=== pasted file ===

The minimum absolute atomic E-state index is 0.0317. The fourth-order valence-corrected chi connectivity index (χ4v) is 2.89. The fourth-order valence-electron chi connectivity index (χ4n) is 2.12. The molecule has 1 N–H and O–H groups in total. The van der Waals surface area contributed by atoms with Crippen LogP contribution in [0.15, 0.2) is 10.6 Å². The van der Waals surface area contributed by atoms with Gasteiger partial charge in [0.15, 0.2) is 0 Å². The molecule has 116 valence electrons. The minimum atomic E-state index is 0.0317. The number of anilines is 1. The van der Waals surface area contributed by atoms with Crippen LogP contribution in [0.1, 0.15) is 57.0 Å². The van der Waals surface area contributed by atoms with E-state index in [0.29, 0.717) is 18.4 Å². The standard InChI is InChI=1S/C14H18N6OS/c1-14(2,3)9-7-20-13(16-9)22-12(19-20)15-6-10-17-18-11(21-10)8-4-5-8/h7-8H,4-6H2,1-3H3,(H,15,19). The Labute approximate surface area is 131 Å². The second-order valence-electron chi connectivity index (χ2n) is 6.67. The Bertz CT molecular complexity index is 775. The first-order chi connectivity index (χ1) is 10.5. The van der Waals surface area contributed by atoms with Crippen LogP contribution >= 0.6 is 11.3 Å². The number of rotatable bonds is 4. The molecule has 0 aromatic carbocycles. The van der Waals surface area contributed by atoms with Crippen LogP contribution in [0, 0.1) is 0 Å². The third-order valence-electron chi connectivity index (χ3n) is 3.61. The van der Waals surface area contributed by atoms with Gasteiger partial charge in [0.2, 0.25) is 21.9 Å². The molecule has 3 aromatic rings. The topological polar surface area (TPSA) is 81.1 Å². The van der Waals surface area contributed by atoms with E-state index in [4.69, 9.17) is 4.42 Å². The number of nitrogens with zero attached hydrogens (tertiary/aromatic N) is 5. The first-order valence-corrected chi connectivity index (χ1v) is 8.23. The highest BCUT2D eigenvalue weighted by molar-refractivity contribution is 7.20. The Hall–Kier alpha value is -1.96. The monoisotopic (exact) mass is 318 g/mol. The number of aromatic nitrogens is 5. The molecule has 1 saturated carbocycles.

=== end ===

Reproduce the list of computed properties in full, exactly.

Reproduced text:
The minimum absolute atomic E-state index is 0.0317. The fourth-order valence-corrected chi connectivity index (χ4v) is 2.89. The fourth-order valence-electron chi connectivity index (χ4n) is 2.12. The molecule has 1 N–H and O–H groups in total. The van der Waals surface area contributed by atoms with Crippen LogP contribution in [0.15, 0.2) is 10.6 Å². The van der Waals surface area contributed by atoms with Gasteiger partial charge in [0.15, 0.2) is 0 Å². The molecule has 116 valence electrons. The minimum atomic E-state index is 0.0317. The number of anilines is 1. The van der Waals surface area contributed by atoms with Crippen LogP contribution in [0.1, 0.15) is 57.0 Å². The van der Waals surface area contributed by atoms with E-state index in [0.29, 0.717) is 18.4 Å². The standard InChI is InChI=1S/C14H18N6OS/c1-14(2,3)9-7-20-13(16-9)22-12(19-20)15-6-10-17-18-11(21-10)8-4-5-8/h7-8H,4-6H2,1-3H3,(H,15,19). The Labute approximate surface area is 131 Å². The second-order valence-electron chi connectivity index (χ2n) is 6.67. The Bertz CT molecular complexity index is 775. The first-order chi connectivity index (χ1) is 10.5. The van der Waals surface area contributed by atoms with Crippen LogP contribution >= 0.6 is 11.3 Å². The number of rotatable bonds is 4. The molecule has 0 aromatic carbocycles. The van der Waals surface area contributed by atoms with Crippen LogP contribution in [0, 0.1) is 0 Å². The third-order valence-electron chi connectivity index (χ3n) is 3.61. The van der Waals surface area contributed by atoms with Gasteiger partial charge in [0.2, 0.25) is 21.9 Å². The molecule has 3 aromatic rings. The topological polar surface area (TPSA) is 81.1 Å². The van der Waals surface area contributed by atoms with E-state index in [4.69, 9.17) is 4.42 Å². The number of nitrogens with zero attached hydrogens (tertiary/aromatic N) is 5. The first-order valence-corrected chi connectivity index (χ1v) is 8.23. The highest BCUT2D eigenvalue weighted by molar-refractivity contribution is 7.20. The Hall–Kier alpha value is -1.96. The monoisotopic (exact) mass is 318 g/mol. The number of aromatic nitrogens is 5. The molecule has 1 saturated carbocycles.